What Is an Executory Interest?
Another important type of future interest is executory interest. An executory interest is similar to a remainder interest in that it too does not give the interest holder the present ability to possess the property. The easiest way to understand an executory interest is that it is any future interest that is not a remainder interest. However, executory interests are slightly different in that they can either terminate a present interest holder’s estate or commence after the current estate’s natural termination. Many use executory interests to grant property to a party with conditions upon their use.
There are two types of executory interests:
- Springing executory interests: A springing executory interest will transfer ownership from the grantor to a third party. Another way of thinking about springing executory interests is that they cut off the grantor’s own interest in the property.
- Shifting executory interests: A shifting executory interest will transfer ownership from a grantee to a third party. Another way of thinking about shifting executory interests is that they cut off the grantee’s interest in the property.
Executory interests are notoriously complex, so a few examples may help highlight the differences.
- “Joe transfers property to Tom for life, and then to Besty if she is at least 20 years old.” This creates a springing executory interest for Besty. The property transfers from Joe to Tom for Tom’s life. Then, when Tom dies, the property goes to Betsy, provided she is at least 20 years old at the time.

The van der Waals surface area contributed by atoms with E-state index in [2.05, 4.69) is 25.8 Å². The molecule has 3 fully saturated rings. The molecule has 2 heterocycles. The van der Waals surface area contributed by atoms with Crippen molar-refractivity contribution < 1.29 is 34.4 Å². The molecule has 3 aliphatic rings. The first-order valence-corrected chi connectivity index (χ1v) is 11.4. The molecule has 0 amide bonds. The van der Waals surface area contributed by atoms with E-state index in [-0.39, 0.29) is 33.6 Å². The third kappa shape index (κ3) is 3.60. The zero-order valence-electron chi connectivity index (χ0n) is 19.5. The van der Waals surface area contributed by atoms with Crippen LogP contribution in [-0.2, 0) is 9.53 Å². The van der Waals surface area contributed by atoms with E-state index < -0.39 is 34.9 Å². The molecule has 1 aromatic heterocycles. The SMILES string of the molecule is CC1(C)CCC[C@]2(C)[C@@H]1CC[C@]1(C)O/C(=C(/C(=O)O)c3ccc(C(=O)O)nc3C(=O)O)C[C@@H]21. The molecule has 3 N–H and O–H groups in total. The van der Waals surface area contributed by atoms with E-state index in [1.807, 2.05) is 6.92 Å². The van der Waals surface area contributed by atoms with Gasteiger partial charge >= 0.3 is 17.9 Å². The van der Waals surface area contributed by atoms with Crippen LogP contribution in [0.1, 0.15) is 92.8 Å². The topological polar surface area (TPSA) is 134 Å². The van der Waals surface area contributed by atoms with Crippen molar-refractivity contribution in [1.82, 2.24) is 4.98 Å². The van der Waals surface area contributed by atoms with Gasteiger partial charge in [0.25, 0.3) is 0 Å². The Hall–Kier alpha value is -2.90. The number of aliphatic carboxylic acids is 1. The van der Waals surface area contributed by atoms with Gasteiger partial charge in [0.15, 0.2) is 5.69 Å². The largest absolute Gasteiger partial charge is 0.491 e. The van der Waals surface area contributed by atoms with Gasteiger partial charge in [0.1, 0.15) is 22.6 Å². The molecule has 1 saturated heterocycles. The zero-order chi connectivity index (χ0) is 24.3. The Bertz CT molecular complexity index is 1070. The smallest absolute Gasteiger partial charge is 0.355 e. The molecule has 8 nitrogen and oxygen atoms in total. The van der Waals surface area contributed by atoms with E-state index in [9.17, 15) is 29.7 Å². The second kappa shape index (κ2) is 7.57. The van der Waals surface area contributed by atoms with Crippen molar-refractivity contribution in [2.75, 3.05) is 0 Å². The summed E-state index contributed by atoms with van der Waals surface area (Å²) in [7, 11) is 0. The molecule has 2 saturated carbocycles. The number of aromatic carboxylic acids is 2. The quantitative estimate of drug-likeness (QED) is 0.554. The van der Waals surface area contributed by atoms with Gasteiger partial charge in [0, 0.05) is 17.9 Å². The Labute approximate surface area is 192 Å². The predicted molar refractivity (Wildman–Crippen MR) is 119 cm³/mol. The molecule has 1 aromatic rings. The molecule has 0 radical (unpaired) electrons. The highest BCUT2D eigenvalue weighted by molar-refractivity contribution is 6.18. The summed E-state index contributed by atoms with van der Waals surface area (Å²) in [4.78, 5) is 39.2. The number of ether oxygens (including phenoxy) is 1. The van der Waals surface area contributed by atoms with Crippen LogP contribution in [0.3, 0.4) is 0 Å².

- “Joe transfers property to Tom for life, but if Tom remarries, the property goes to Besty.” This creates a shifting executory interest for Betsy. The property transfers from Joe to Tom, provided Tom does not remarry. If he does, then the property goes to Betsy.
Future interests can be incredibly complicated. However, they are equally important to creating an effective Florida estate plan. Those with questions about the present and future property interests should reach out to a dedicated estate legal team for assistance.
Contact a Trusted Estate Legal Team Today
If you have questions about leaving property to a loved one, and the best way to do so, contact the Florida trust and estates legal team at Beller & Bustamante, P.L. Between the present and future interests, there is almost certainly a way to accomplish what you desire. At our Florida trust and estates law firm, we have over 30 years of experience helping clients with all their estate planning needs. From wills and trusts to powers of attorney and healthcare directives, our dedicated team of lawyers will work closely with you and your family to craft a customized estate plan to suit your unique needs. With our help, you can be confident that a plan is in place for whatever the future brings. To learn more, and to schedule, a consultation with one of our knowledgeable legal team, give us a call today. You can also reach us through our online form.